Wednesday, October 14, 2009

NY Times Article on Abuse in Frum Communities

(Hat tip: Harry-er) Good piece in the New York Times on sexual abuse (particularly of children) in the Orthodox Jewish community.

Of some 700 child sexual abuse cases brought in an average year, few involved members of the ultra-Orthodox Jewish community — about 180,000 followers of Hasidic and other sects who make up the largest such cluster outside Israel. Some years, there were one or two arrests, or none.

But in the past year, there have been 26. District Attorney Charles J. Hynes has brought charges against a variety of men — yeshiva teachers, rabbis, camp counselors, merchants and relatives of children. Eight have been convicted; 18 await trial.

If the sudden spike in prosecutions is startling, even more surprising is the apparent reason: ultra-Orthodox Jews, long forbidden to inform on one another without permission from the rabbis who lead them, are going to the police and prosecutors on their own.

[...] Now, a growing number of haredi Jews in Brooklyn say they do not think they can get justice from the rabbinical courts, which in several high-profile cases have exonerated people who were later criminally convicted of child abuse.
One of the best aspects of this is that it forces Batei Dinin to shape up their own approach to handling issues - if they aren't handling things properly, then people will simply go to the local or federal authorities who will. Hopefully, this will encourage Batei Dinin to take a more responsible approach to various issues within the community.


  1. This article makes me both sad and angry for various reasons:
    - why does abuse exist in our community? what does this say of the morals and religiosity of members of our community?
    - why don't the Rabbis own up to their responsibilities in prosecuting abusers?
    - why does this have to make news headlines? it feels like just another thing that haters will have against us.

  2. Maidel, abuse in the Orthodox community makes me sad and angry, too. Abusers cannot possibly call themselves frum. The Torah is moral. People who truly follow the Torah ought to be moral, too.

    Whatever, no point in going on about it, that would be preaching to the choir.

  3. I think the problem is, as the article stated and as can be seen in the Kolko case, even when people were going to the DA in NY somehow the abuser was still getting the upper hand. Abuse is a problem in our community and it is unfortunate that there are STILL SOME who feel it should be swept under the carpet. I have no problem with the problem being brought to light in the headlines, maybe this will get more people to own up to the fact that the problem STILL exists and STILL needs to be dealt with. the abusers are sick and need to be dealt with not protected by the leadership of the community. It is about time parents started going directly to the authorities and stopped trying to keep this problem "within the community" because it has been proven time and again that that does not work and only makes the problem worse.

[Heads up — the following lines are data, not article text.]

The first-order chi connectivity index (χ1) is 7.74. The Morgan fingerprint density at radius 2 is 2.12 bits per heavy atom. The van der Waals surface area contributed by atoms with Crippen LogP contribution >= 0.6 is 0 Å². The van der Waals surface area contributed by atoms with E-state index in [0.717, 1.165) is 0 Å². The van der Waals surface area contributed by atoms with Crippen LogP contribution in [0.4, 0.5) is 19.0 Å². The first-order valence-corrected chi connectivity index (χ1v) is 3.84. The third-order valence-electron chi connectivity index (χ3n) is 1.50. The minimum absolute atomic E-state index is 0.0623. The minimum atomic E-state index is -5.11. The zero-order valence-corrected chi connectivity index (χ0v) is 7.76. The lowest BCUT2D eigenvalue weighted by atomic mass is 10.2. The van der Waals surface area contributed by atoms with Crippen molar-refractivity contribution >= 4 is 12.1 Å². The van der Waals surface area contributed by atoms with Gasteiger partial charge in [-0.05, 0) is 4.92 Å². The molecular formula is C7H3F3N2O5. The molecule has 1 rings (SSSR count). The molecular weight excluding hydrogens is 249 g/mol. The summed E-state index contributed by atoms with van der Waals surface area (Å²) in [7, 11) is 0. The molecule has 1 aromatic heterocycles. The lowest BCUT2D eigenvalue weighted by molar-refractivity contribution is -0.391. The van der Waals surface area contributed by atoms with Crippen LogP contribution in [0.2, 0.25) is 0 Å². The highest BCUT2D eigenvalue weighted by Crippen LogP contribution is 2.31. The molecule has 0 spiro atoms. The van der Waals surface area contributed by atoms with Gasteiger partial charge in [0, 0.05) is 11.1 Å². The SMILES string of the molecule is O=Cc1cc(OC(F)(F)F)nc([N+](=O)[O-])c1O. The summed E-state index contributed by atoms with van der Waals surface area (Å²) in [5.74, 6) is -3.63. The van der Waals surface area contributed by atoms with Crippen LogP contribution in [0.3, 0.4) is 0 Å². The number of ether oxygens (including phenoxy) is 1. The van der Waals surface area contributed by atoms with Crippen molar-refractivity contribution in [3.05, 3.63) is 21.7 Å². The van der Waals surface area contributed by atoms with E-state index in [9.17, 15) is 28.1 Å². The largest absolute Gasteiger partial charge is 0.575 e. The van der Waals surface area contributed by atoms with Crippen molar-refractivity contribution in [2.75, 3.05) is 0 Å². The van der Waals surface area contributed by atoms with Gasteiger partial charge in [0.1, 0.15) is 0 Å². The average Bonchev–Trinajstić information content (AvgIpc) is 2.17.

4. This article has an upside and a downside. On the upside, it might empower victims of abuse to come forward and receive therapy, as well as remove perpetrators from circulation, preventing further abuse.
    On the's not only depressing that our fellow Jews have suffered/continue to suffer, but the story makes Jews look isolationist and repressive, and even makes the "God of the Jews" look bad. A classic chillul Hashem.

  5. >The Torah is moral.

    I'd love to know where you get that from.

  6. Maidel asks:

    "- why does abuse exist in our community? what does this say of the morals and religiosity of members of our community?"

    I think Rabbi Horowitz has the right answer: these aren't Jewish problems, they are human problems. Abusers exist in all cultures. The hard question is Maidel's second one, "why don't the Rabbis own up to their responsibilities in prosecuting abusers?"

  7. rabbis do not have the legal authority to prosecute criminal acts in the US. They do have some sort of pseudo legal authority for civil matters, so long as it doesn't interfere with the law of the land. This is an aspect of being in galus.

    That being said, as they cannot prosecute, they should bring these instances themselves to the police for investigation, and not sweep it under the rug.

  8. The biggest chillul Hashem in the article is this "“The district attorney should be careful not to be seen as making a power grab from rabbinic authority,” Mr. Zwiebel said."

    This is the Agudah's concern? Not safety? Not justice? It's simply outrageous!

  9. Been a long time Ezzie_

    No, no it's not. It displaces the presence of gray rape, and the possibility of AIDs in the community. Until you can talk cleanly about sex by everyone, this stuff is a "not me- it's them" sort of thing.